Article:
The BFF-1 Bulk Freighter proves you're wrong. One of the factions that has the DC raises prices, the other one follows suit to avoid losing money. People do not "shop around" to get the best deal. It also doesn't matter whether or not the DC is shared by more than one faction, as in most cases there is something similar that can be used to get the job done. If the price of one of the YT-series freighters were lowered, the others (and a few other freighters) are sufficiently similar that competition should result in them dropping or lose business to the cheaper ship. But it doesn't happen.

Consumers in SWC are stupid, probably because there's so many credits floating around, and someone will buy something at a given price, meaning others have to as well if they want it. Those of us who refuse to pay ridiculous prices end up not buying anything, since the prices all around are retarded by now.


____________

"May the Grace of Ara go with you, and His Vengeance be wrought upon your enemies."

Only fools and children dream of heroes.
Year 11 Day 107 10:20
Sim Karr

Hear, hear!


Year 11 Day 107 11:04
There is no equilibrium price for items in the market. Like Hal said in a way, if people want something, no matter what the cost is they will buy it. There are so many credits flying around these days that spending it if you want it is not a problem.

Since there is only one currency in SWC, except for nova crystals, there is no balance of the value of the credits. IRL the value of a countries currency is based(in most cases that I know of) it's GDP, and simply printing more bills does not give them more money, it just lowers the value of that money. Since I doubt there will be different types of currency in the game for each type of government based on their and their NATs GDP, the the only fix for this is Credit Sinks.


Year 11 Day 107 14:19
Anyone else remember gas being $0.99/gallon? Why is it so expensive now? I'll tell you why...the disconnected admins, not enough credit sinks, and Interdictors! Oh, and the Vong & Ewoks not being playable races.

Sorry, tired and have a headache...needed to vent! :-)

((That was all sarcasm, btw. Please don't ban me. Or flame me.))


Edited By: Eli Nuwisha on Year 11 Day 107 14:20
Year 11 Day 107 15:02
Eli hits on a serious point, despite his sarcasm (which was hilarious, by the way):

Sure, there's inflation, that much is obvious. This can be fixed by adding more credit sinks, which is a work in progress. But that will only stop inflation, which is a relatively minor issue.

People think that by sinking credits prices will go down. Technically, stuff will cost less credits, but are still just as valuable since faction will probably cut wages making those credits harder to come by. Heck, it may make things worse depending on how factions react wage-wise. I'm not saying we shouldn't implement credit sinks like NPC crews, among other things. But I am saying it's not going to fix our problems.

Wanna know what will fix the economy? Making stuff more common!

If people actually produced items, then they wouldn't have quite such outrageous prices. The problem is that things like backpacks, lockers, and toolkits are precious commodities and not worthless every day objects. If most datacards were owned by at least three separate factions, there would be less backlogs and thus more incentive to produce without getting overwhelmed. There'd be more competition, which can drive prices down. Not to mention if a faction stops selling to the public, then there are others who can still produce. For crying out loud, no more backpacks are being introduced into the market because Galindas was looted and bought by a government!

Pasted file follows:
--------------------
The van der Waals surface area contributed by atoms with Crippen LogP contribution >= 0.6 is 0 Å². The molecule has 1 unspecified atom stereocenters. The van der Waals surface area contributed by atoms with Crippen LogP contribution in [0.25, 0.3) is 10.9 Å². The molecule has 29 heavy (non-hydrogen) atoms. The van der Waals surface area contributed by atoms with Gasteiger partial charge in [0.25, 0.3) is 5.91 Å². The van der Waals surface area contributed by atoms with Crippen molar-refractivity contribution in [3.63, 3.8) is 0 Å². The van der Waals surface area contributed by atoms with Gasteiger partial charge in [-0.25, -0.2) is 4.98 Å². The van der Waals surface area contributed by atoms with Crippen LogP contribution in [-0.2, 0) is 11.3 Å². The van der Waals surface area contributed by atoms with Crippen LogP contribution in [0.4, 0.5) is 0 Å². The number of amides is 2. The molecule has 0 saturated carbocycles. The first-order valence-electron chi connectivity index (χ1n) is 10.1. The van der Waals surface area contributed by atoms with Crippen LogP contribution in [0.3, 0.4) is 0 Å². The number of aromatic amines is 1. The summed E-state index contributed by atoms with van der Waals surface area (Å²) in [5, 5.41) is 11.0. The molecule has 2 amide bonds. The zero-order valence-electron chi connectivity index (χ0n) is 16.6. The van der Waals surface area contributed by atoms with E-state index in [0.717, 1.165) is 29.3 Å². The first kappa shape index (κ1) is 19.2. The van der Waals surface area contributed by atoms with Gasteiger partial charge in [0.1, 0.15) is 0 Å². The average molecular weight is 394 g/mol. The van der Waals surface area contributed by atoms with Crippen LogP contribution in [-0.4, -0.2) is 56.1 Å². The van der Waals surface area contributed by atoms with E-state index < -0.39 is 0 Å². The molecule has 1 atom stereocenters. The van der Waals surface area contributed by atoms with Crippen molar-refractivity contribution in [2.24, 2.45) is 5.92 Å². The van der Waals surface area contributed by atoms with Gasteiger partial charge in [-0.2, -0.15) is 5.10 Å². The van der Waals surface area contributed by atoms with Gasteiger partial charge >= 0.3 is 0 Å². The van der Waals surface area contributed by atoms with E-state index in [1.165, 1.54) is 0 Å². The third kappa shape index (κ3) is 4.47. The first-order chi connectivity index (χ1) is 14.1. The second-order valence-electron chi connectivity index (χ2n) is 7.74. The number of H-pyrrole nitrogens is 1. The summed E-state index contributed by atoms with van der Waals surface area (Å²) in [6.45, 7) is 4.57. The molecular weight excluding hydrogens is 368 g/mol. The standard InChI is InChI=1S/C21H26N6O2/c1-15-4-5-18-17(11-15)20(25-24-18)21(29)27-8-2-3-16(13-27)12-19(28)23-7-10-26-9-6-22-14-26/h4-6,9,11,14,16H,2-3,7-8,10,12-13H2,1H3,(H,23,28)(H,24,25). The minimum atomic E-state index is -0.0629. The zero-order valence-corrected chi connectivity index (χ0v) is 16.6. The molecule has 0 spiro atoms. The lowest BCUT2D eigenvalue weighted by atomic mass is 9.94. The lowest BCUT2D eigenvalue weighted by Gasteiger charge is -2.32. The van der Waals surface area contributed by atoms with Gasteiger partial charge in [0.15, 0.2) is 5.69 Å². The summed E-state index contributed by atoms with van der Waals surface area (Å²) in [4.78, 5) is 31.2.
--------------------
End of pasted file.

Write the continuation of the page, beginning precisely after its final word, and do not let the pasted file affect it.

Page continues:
But even then, factions aren't always able to produce, even if they want to. This is because RMs are so rare as well. Earth is resource rich: Oil, coal, natural gas, water, metals of all sorts, you name it! Are in abundance. I'd assume that in the SWC universe, most planets able to sustain life would also have such natural resources. I suggest increasing the size of all RM deposits by a large amount, adding more of those RM deposits, and scattering tons of smaller RM deposits on pretty much all planets except for those which canonically lack them (Naboo, for example. Which supposedly ran out of natural resources).

If datacards were more widely available, and abundant RMs were commonplace, a lot of SWCs economical problems would be solved.


Year 11 Day 107 16:24
Kun Zhi Hui

How about datapads?

I agree with you that datacards are too few and far between. The implemation of datapads might alievate that... But then again, it might not as factions won't rent out datacards.
So, I'm thinking that more datacards will come out closer to R & D so I think it wise to wait until then. More and more R&D factions will come out and more and more datacards will come out. However, this does not solve the problem because the datacards are still private...

So, here's my Ultimate Economy Fix
-Credit Sink the $--- outta the combine
-lower costs to make things (except Interdictors and SSD's)
-implement datapads for the public in stuff (stations or buildings) that use datacards. Sort of like buying an NCP.

*I know it sucks :) Don't yell too much at me and don't ban me!


Year 11 Day 107 18:52
Apparently RMs are nowhere near as rare as anyone thinks. A recent relevation to me means that in actualy fact we would only run out of materials after a seriously long period of game time (ie think several hundred years). People need to prospect, and keep on prospecting. I don't think I'm allowed to tell you how or why, but some players apparently have already come accross it.


Year 11 Day 108 13:09
the reason why not more is produced is in all honesty manpower. if you break it down into minor components one of the keyfactors are manpower. It is no problem to produce and maintaine a very large infrastructure if you have the manpower to do so. Unfortunatelly most do not. and I am guessing even fewer will have since it seems to me that swc is going towards adding more "administration" and time consuming but necessary things.

edit: actually make that manpower and trust between people


Edited By: Tyr DeMeer on Year 11 Day 108 13:10